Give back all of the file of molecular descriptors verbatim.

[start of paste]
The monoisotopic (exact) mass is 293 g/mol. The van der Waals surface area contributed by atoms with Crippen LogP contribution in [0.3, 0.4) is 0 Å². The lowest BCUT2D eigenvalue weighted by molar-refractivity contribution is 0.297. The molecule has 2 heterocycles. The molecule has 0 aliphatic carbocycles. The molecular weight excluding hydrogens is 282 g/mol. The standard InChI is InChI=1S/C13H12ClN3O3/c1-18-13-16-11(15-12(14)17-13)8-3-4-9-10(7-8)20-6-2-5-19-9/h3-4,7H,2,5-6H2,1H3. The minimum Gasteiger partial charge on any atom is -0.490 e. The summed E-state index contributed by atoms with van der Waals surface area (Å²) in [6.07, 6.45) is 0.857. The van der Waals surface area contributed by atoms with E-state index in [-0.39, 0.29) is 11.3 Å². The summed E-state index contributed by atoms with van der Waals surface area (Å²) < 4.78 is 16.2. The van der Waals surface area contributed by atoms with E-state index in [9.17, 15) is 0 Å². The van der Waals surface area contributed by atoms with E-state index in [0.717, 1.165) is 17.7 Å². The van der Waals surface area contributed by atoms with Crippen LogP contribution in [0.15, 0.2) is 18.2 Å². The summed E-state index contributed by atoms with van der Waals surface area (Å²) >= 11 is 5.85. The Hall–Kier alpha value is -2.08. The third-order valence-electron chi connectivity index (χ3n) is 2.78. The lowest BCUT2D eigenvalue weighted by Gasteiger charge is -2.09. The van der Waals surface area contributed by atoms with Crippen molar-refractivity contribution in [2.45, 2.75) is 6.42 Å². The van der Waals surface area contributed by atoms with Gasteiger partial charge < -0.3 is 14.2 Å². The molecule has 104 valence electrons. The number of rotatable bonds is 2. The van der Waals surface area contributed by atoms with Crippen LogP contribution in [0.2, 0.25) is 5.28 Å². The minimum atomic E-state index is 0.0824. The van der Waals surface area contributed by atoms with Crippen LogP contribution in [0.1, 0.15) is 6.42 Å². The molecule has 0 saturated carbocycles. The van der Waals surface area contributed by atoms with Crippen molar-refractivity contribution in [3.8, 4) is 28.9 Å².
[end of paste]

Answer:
The monoisotopic (exact) mass is 293 g/mol. The van der Waals surface area contributed by atoms with Crippen LogP contribution in [0.3, 0.4) is 0 Å². The lowest BCUT2D eigenvalue weighted by molar-refractivity contribution is 0.297. The molecule has 2 heterocycles. The molecule has 0 aliphatic carbocycles. The molecular weight excluding hydrogens is 282 g/mol. The standard InChI is InChI=1S/C13H12ClN3O3/c1-18-13-16-11(15-12(14)17-13)8-3-4-9-10(7-8)20-6-2-5-19-9/h3-4,7H,2,5-6H2,1H3. The minimum Gasteiger partial charge on any atom is -0.490 e. The summed E-state index contributed by atoms with van der Waals surface area (Å²) in [6.07, 6.45) is 0.857. The van der Waals surface area contributed by atoms with E-state index in [-0.39, 0.29) is 11.3 Å². The summed E-state index contributed by atoms with van der Waals surface area (Å²) < 4.78 is 16.2. The van der Waals surface area contributed by atoms with E-state index in [9.17, 15) is 0 Å². The van der Waals surface area contributed by atoms with E-state index in [0.717, 1.165) is 17.7 Å². The van der Waals surface area contributed by atoms with Crippen LogP contribution in [0.15, 0.2) is 18.2 Å². The summed E-state index contributed by atoms with van der Waals surface area (Å²) >= 11 is 5.85. The Hall–Kier alpha value is -2.08. The third-order valence-electron chi connectivity index (χ3n) is 2.78. The lowest BCUT2D eigenvalue weighted by Gasteiger charge is -2.09. The van der Waals surface area contributed by atoms with Crippen molar-refractivity contribution in [2.45, 2.75) is 6.42 Å². The van der Waals surface area contributed by atoms with Gasteiger partial charge < -0.3 is 14.2 Å². The molecule has 104 valence electrons. The number of rotatable bonds is 2. The van der Waals surface area contributed by atoms with Crippen LogP contribution in [0.2, 0.25) is 5.28 Å². The minimum atomic E-state index is 0.0824. The van der Waals surface area contributed by atoms with Crippen LogP contribution in [0.1, 0.15) is 6.42 Å². The molecule has 0 saturated carbocycles. The van der Waals surface area contributed by atoms with Crippen molar-refractivity contribution in [3.8, 4) is 28.9 Å².